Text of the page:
Thursday, April 02, 2009

The command to love vs. the law of love

This past weekend at the Radical Sonship Conference in Atlanta, Steve McVey asked a question that went something like, "Do you know what the most legalistic teaching in the church is?" I mean, if you were to survey all the legalistic stuff you've ever been taught, which do you think would be the most legalistic? Well, Steve went on to talk about the man who came up to Jesus and asked Him what the greatest commandment in the law is. Jesus, of course, replied that the greatest commandment is to love God with all your heart, soul, and mind.

And so there you have it. The greatest LAW is to love God more. Therefore the greatest LEGAListic teaching in the church is teaching people to love God more. We can teach people that they're supposed to love God more, but there is simply no power to be found in a law, rule or principle to actually do it!

About a year and a half ago I drove past one of those "-God" billboards.

That 'Love Thy Neighbor' Thing... I meant that.

Well of course He meant it. After all, it's the second greatest commandment! But to teach it as a Christian principle or rule, just as with the greatest commandment, is to miss the point entirely!!!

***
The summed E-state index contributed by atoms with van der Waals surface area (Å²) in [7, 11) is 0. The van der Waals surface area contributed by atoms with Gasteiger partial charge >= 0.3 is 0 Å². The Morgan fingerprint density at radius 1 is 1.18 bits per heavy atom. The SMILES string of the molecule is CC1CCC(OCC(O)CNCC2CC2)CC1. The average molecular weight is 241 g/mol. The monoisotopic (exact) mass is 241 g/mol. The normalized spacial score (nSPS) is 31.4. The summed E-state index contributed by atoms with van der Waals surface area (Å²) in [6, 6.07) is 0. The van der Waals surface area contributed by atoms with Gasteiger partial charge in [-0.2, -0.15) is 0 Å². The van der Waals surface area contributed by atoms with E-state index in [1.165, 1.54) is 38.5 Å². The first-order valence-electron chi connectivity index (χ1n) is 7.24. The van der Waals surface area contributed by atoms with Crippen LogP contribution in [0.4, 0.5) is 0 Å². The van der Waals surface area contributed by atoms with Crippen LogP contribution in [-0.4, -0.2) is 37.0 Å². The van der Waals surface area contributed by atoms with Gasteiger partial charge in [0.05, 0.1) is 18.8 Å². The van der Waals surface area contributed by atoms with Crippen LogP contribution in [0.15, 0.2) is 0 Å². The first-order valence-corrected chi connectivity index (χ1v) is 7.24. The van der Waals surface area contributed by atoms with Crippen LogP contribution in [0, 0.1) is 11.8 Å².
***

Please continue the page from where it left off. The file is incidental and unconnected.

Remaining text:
The command to love is bondage, as is any and all of God's law. But the "royal law of love" is something that is fulfilled, not as we look to commandments, but as we abide in the Vine and as we submit ourselves not to our own attempts at loving others, but to God's very life that we've been made alive to!

I ended up writing a series of five posts in July 2007, based upon what I saw on that billboard, and building up to the impossibility and futility of trying to keep the commands to love. I essentially took four posts to show how our attempts at keeping the commands don't work, and then in the final post I made my point that it's all about a "Who," not a "how," when it comes to loving God and loving people. My next post will be a repost of the final post in that series.


  1. That is so incredible, Joel! Thanks for really stirred me.

  2. That's cool, Tracy. Thank you for sharing that it stirred you.